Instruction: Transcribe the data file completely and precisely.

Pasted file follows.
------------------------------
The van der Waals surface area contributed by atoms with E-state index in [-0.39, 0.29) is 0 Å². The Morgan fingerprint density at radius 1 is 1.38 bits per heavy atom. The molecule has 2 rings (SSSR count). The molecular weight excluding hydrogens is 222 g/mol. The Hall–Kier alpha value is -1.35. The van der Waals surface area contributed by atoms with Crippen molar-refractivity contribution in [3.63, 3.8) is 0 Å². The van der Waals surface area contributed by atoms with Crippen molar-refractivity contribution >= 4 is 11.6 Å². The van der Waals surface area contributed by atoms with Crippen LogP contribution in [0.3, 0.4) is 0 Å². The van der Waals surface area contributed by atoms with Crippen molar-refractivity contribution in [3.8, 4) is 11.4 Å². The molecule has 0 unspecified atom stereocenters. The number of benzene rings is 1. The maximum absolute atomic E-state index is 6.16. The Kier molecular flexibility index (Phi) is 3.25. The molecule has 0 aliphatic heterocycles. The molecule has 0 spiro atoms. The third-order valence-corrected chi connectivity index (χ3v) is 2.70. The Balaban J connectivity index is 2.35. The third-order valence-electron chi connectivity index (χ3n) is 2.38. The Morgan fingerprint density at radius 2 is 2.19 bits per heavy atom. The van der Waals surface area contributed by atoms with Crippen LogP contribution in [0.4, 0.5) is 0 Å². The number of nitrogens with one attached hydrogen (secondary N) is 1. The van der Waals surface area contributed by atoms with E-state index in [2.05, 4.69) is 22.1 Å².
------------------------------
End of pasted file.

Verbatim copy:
The van der Waals surface area contributed by atoms with E-state index in [-0.39, 0.29) is 0 Å². The Morgan fingerprint density at radius 1 is 1.38 bits per heavy atom. The molecule has 2 rings (SSSR count). The molecular weight excluding hydrogens is 222 g/mol. The Hall–Kier alpha value is -1.35. The van der Waals surface area contributed by atoms with Crippen molar-refractivity contribution in [3.63, 3.8) is 0 Å². The van der Waals surface area contributed by atoms with Crippen molar-refractivity contribution >= 4 is 11.6 Å². The van der Waals surface area contributed by atoms with Crippen LogP contribution in [0.3, 0.4) is 0 Å². The van der Waals surface area contributed by atoms with Crippen molar-refractivity contribution in [3.8, 4) is 11.4 Å². The molecule has 0 unspecified atom stereocenters. The number of benzene rings is 1. The maximum absolute atomic E-state index is 6.16. The Kier molecular flexibility index (Phi) is 3.25. The molecule has 0 aliphatic heterocycles. The molecule has 0 spiro atoms. The third-order valence-corrected chi connectivity index (χ3v) is 2.70. The Balaban J connectivity index is 2.35. The third-order valence-electron chi connectivity index (χ3n) is 2.38. The Morgan fingerprint density at radius 2 is 2.19 bits per heavy atom. The van der Waals surface area contributed by atoms with Crippen LogP contribution in [0.4, 0.5) is 0 Å². The number of nitrogens with one attached hydrogen (secondary N) is 1. The van der Waals surface area contributed by atoms with E-state index in [2.05, 4.69) is 22.1 Å².